To "verlan" a word, simply separate it into syllables, reverse them, and put the word back together. In order to maintain the correct pronunciation, the "verlaned" word often undergoes some spelling adjustments. Unnecessary letters are dropped, while other letters are added to make pronunciation logical. There are no real rules for this; it's just something to be aware of. Note that not every word can or should be "verlaned"; "verlan" is used essentially to emphasize or hide the meaning of the main word(s) in a sentence.
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(E?)(L?) http://itre.cis.upenn.edu/~myl/languagelog/archives/004497.html

May 15, 2007

Les quatre cents mots: "Querla" a l'envers

Walter "Laqueur" has a new book coming out, The Last Days of Europe: Epitaph for an Old Continent; and an essay based on it, "So Much for the New European Century", appears as the cover story in section B of The Chronicle of Higher Education (known as The Chronicle Review) for May 11, 2007.
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Today, if our friend really wanted to see the future, a short walk or bus ride would do in order to get a preview of the shape of things to come. An excellent starting point would be Neukölln or Cottbusser Tor in Berlin, or Saint-Denis or Evry in the Paris banlieues. In some ways, moving about European cities has become much easier. There are fewer language difficulties; the argot of the outlying areas of major cities populated by immigrants, the banlieues ("verlan"), we are told by Le Monde, consists of 400 words.

Overall, the business about "fewer language difficulties" is just a joke, for obvious reasons. Immigrants in Europe generally learn the languages of their host countries, and to the extent that they don't, they add more languages to the European mix, not fewer. But the claim about the impoverished lexicon of "verlan" is not a joke. Rather, it's somewhere between false and meaningless.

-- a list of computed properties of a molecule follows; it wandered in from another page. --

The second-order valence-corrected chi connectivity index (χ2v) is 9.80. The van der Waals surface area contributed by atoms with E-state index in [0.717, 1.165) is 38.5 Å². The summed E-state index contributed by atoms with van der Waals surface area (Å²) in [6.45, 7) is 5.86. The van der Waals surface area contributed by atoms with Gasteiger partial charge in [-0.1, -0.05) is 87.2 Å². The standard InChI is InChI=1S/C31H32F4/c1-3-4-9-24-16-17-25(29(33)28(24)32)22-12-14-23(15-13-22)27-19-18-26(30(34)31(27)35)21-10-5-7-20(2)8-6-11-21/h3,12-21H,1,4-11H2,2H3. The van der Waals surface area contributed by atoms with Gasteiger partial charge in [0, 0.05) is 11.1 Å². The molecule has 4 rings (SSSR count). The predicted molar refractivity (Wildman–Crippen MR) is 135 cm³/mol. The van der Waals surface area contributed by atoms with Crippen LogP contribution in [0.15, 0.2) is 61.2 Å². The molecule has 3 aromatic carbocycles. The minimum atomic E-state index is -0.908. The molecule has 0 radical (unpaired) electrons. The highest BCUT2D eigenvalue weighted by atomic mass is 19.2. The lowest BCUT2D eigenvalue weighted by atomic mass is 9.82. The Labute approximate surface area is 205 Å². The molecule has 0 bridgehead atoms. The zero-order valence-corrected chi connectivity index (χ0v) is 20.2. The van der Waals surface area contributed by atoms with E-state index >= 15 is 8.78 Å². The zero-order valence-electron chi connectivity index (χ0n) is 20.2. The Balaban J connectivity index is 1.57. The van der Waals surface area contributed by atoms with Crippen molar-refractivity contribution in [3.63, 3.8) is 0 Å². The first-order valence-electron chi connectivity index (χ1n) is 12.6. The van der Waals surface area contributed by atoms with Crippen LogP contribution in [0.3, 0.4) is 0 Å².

The first thing to say about "verlan" is that it's really not an argot or slang, as such, but rather a language game, something like "Pig Latin" or "Ubbi Dubbi", a way of transforming ordinary French words by re-arranging their sounds. The basic technique is to put things backwards: "verlan" itself is verlan for "l'envers", "reverse". Thus "fou" become "ouf", "pourri" becomes "ripou", "vérité" becomes "tévéri", and so on. But as Marc Plénat explains ("Une approche prosodique de la morphologie du verlan", Lingua 95 (1-3), March 1995, 97-129),

Ce retournement, cependant, n'a rien de méchanique. Les inititiés insistent souvent sur le fait qu'un même mot peut être codé de plusieurs façons et que l'acceptabilité d'une forme se juge 'à l'oreille'...

This reversal, however, is not at all mechanical. The initiates often stress the fact that the same word can be encoded in several ways, and that the acceptability of a forme is judged 'by ear'...

Some particular "verlanized" words have become common replacements for their originals. In some cases, there's a shift in meaning, so that "beur", which is verlan for "arabe", is used to refer second- or third-generation North African immigrants. But most common "verlanized" words are (as I understand it) just slangy and thus informal, like "meuf" for "femme" ("woman"), or "keum" for "mec" ("guy").

Given all this, to refer to "verlan" as an "argot of the outlying areas of major cities populated by immigrants", which "consists of 400 words", is a preposterous misunderstanding. "Verlan" is an open-ended process, that can be applied to any French word. The fraction of words in the speech of banlieue residents that is "verlanized" is in any case small. And I'm prepared to wager a year's salary that the overall vocabulary of "the outlying areas of major cities populated by immigrants", whether in France or elsewhere in Europe, is many times greater than 400 words.
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While we're here, let's look into "verlan" a bit further. It's been studied under that name at least since the mid-1980s (e.g. C. Bachmann. and L. Basier, "Le verlan: Argot d'école ou langue des Keums?". Mots 8, 1984; N.J. Lefkowitz, "Talking backwards and looking forwards. The French language game Verlan" Ph.D. Dissertation, University of Washington, 1987).